Archive for the ‘Quilting’ category

Handmade Quilted Case for Laptop

December 22, 2015

Once again I used Jenya’s tutorial for this.

I added some ease but probably didn’t need to as this turned out a bit roomier than I had planned. I was using a slightly thicker 80/20 cotton/polyester batting and larger seams of 1 cm, so wanted to be sure it didn’t turn out too small. However, Jenya’s formula for plugging in your own dimensions is excellent so I didn’t really need to add ease.

JJ_Laptop1

This was quilted in straight lines using the walking foot on my Pfaff sewing machine; about 20 cm apart. I quilted the front and back pieces and the flap, and used an 11-inch strip of Velcro to close it. I also added some heavy sew-in interfacing to those three pieces as well since this 15-inch laptop is heavier than a smaller device.

JJ_Laptop2

I have a backpack with a section for carrying a laptop, and it has a bit of foam in it but I wanted a quilted case for extra padding and security.

This has got to be the most useful tutorial and customizable pattern I have ever used.

 

 

Handmade Quilted Case for Garmin GPS

December 20, 2015

This was again done with the tutorial for an electronics case from Jenya on the While she was sleeping blog. It was quite easy to modify the measurements for a device like this which is thicker than a phone, about one-inch thick.

This time I decided to quilt the lining with cotton quilt batting and leave the outer main fabric plain. I quilted the front and back and the flap with lines every half inch or a bit more, and then put the case together as normal with Velcro for the fastener.

Quilting_GPS-Case

GPS-Case1

Inner_GPSCase

Here he is all snuggled into his new case.

GPS_Case2

I used a celestial fabric because the device is a navigator, and I am calling my device “William Clark” after the famous member of the Lewis & Clark expedition in early 19th century America. He has been one of my heroes for years.

The moon is smiling favourably on our upcoming journey to our new home across the country to the wilds of the west coast.

 

 

Baby Quilt and Padded Phone Case

December 19, 2015

I finished the baby quilt I have been making for the last couple of years. I had some leftover blocks from cutting the Disappearing 9-Patch pattern I used for this quilt, so took four of them and made an unquilted 18-inch pillow, and then used the last block for an accent in a matching tote bag.

JJ_BabyQuilt_Accessories

The tote bag came from a great free pattern, Quilted Tote Bag, at Craftsy by Lindsay Conner. I modified the size to make it bigger and quilted it using a vertical wave. Then I added two interior pockets, a magnetic snap, and a piece of illustration board in a fabric sleeve to provide stability at the bottom, and I made the straps a bit longer so it would go over-the-shoulder.

QuiltedToteFront_JJ

For the pillow I used a basic tutorial from the Sew Mama Sew blog for the cover, but interlined it with plain cream-coloured cotton to hide the patchwork seams. After sewing it together I zigzagged the edges together before turning so it could be washed safely without fraying.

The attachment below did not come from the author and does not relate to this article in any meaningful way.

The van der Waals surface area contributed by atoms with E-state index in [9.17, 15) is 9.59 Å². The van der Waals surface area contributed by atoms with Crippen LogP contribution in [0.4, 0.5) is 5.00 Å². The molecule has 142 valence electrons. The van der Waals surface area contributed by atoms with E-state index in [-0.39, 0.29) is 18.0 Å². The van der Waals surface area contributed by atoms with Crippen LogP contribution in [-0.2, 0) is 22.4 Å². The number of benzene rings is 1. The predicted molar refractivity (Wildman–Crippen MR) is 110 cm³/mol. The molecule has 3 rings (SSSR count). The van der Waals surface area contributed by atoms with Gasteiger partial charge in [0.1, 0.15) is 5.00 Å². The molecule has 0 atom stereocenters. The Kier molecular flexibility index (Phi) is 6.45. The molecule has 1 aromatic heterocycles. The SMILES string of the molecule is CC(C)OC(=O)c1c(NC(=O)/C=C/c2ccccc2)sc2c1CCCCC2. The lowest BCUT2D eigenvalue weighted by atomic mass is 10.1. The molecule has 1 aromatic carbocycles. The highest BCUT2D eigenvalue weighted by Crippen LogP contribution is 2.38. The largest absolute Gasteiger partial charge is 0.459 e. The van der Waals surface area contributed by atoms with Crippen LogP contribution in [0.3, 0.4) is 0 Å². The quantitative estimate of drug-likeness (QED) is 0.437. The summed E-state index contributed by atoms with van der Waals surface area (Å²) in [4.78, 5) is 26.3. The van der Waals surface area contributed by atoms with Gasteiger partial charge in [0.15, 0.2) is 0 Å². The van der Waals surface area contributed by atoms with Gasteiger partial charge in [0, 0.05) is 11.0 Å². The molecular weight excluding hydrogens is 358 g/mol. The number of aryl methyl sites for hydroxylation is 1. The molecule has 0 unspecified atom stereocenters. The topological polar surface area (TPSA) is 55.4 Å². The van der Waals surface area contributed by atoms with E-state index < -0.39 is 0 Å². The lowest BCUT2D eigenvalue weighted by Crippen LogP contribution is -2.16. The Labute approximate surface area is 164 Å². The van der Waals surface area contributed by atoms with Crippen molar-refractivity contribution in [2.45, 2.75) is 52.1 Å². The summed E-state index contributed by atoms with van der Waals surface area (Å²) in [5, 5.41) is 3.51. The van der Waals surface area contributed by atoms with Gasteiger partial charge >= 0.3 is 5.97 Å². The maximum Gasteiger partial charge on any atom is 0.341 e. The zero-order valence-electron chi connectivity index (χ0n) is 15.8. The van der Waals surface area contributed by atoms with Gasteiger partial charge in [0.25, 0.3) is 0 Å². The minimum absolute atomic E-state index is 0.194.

I got everything finished and delivered one week before the baby arrived. I was so pleased that I persevered and got it done in a timely manner. I am way out of practice with machine quilting, so did the quilt fairly simply, using medium stippling over the busy patchwork and doing the border with a leaf design in the corners and then side-to-side squiggles on the lengths. I forgot to take a picture of the back to show the quilting.

I recently had to buy an unlocked cell phone for travelling, and I couldn’t find a case for it, so I made my own padded case. This was done using an excellent tutorial from Jenya on the While she was sleeping blog. Her custom measurements worked perfectly, and I modified it by making the flap a bit longer to provide extra padding. I also substituted Velcro for the button and elastic closure.

JJ_PhoneCase

I liked sewing this so much that I’m going to use the tutorial again for making a case for my portable Garmin GPS device. This time I’m going to machine quilt over the fabric and batting to provide more stability over the larger area.

Once again I find myself thanking someone for generously providing free instructions with lots of pictures. It was great of Jenya to post such a wonderful tutorial and I appreciate it.

 

 

Kim Mclean’s Lollypop Trees Quilt Pattern

October 30, 2015

Many of the current books on appliqué use fancy batiks and prints to emulate a watercolour painting for appliqué flowers. I prefer blobby flowers done from scraps. The last time I tackled a floral appliqué quilt was a Baltimore Album style, but in my own freeform design, 23 years ago for a 50th anniversary gift.

I have liked this Kim Mclean pattern called Lollypop Trees for years. Kim sells her patterns through Kaffe Fassett’s Glorious Color web site. I looked in Canada for the pattern and there is one seller offering it for $40 CAD plus shipping and tax. This pattern would cost me $51 CAD. Whoa, that’s quite a price for a pattern. However, it would take me hours of work to draw this up myself, so after thinking about it I used some upcoming Christmas money to buy it.